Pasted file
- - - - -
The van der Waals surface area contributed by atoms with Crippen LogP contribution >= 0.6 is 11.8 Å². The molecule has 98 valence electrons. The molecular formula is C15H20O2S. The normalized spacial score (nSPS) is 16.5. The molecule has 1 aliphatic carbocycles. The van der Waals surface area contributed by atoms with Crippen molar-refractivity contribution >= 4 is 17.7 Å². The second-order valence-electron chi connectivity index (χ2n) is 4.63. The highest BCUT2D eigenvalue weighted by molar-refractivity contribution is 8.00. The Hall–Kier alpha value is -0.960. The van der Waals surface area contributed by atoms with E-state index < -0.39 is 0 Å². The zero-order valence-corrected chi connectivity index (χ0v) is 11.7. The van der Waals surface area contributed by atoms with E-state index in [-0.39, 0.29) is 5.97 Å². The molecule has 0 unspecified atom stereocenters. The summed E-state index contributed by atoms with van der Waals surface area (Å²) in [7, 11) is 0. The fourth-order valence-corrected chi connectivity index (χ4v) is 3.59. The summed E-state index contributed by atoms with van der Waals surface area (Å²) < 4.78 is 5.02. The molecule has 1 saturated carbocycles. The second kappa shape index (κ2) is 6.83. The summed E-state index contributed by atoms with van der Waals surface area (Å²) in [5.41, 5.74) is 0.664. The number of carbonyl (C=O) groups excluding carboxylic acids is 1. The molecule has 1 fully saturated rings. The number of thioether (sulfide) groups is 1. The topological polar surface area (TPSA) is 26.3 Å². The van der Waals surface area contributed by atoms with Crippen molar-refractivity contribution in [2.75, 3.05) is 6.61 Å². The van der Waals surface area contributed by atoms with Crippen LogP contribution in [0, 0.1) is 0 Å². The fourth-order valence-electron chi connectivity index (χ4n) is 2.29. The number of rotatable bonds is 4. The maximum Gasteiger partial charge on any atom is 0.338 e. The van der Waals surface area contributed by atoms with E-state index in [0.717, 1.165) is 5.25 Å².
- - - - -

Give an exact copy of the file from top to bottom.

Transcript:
The van der Waals surface area contributed by atoms with Crippen LogP contribution >= 0.6 is 11.8 Å². The molecule has 98 valence electrons. The molecular formula is C15H20O2S. The normalized spacial score (nSPS) is 16.5. The molecule has 1 aliphatic carbocycles. The van der Waals surface area contributed by atoms with Crippen molar-refractivity contribution >= 4 is 17.7 Å². The second-order valence-electron chi connectivity index (χ2n) is 4.63. The highest BCUT2D eigenvalue weighted by molar-refractivity contribution is 8.00. The Hall–Kier alpha value is -0.960. The van der Waals surface area contributed by atoms with E-state index < -0.39 is 0 Å². The zero-order valence-corrected chi connectivity index (χ0v) is 11.7. The van der Waals surface area contributed by atoms with E-state index in [-0.39, 0.29) is 5.97 Å². The molecule has 0 unspecified atom stereocenters. The summed E-state index contributed by atoms with van der Waals surface area (Å²) in [7, 11) is 0. The fourth-order valence-corrected chi connectivity index (χ4v) is 3.59. The summed E-state index contributed by atoms with van der Waals surface area (Å²) < 4.78 is 5.02. The molecule has 1 saturated carbocycles. The second kappa shape index (κ2) is 6.83. The summed E-state index contributed by atoms with van der Waals surface area (Å²) in [5.41, 5.74) is 0.664. The number of carbonyl (C=O) groups excluding carboxylic acids is 1. The molecule has 1 fully saturated rings. The number of thioether (sulfide) groups is 1. The topological polar surface area (TPSA) is 26.3 Å². The van der Waals surface area contributed by atoms with Crippen molar-refractivity contribution in [2.75, 3.05) is 6.61 Å². The van der Waals surface area contributed by atoms with Crippen LogP contribution in [0, 0.1) is 0 Å². The fourth-order valence-electron chi connectivity index (χ4n) is 2.29. The number of rotatable bonds is 4. The maximum Gasteiger partial charge on any atom is 0.338 e. The van der Waals surface area contributed by atoms with E-state index in [0.717, 1.165) is 5.25 Å².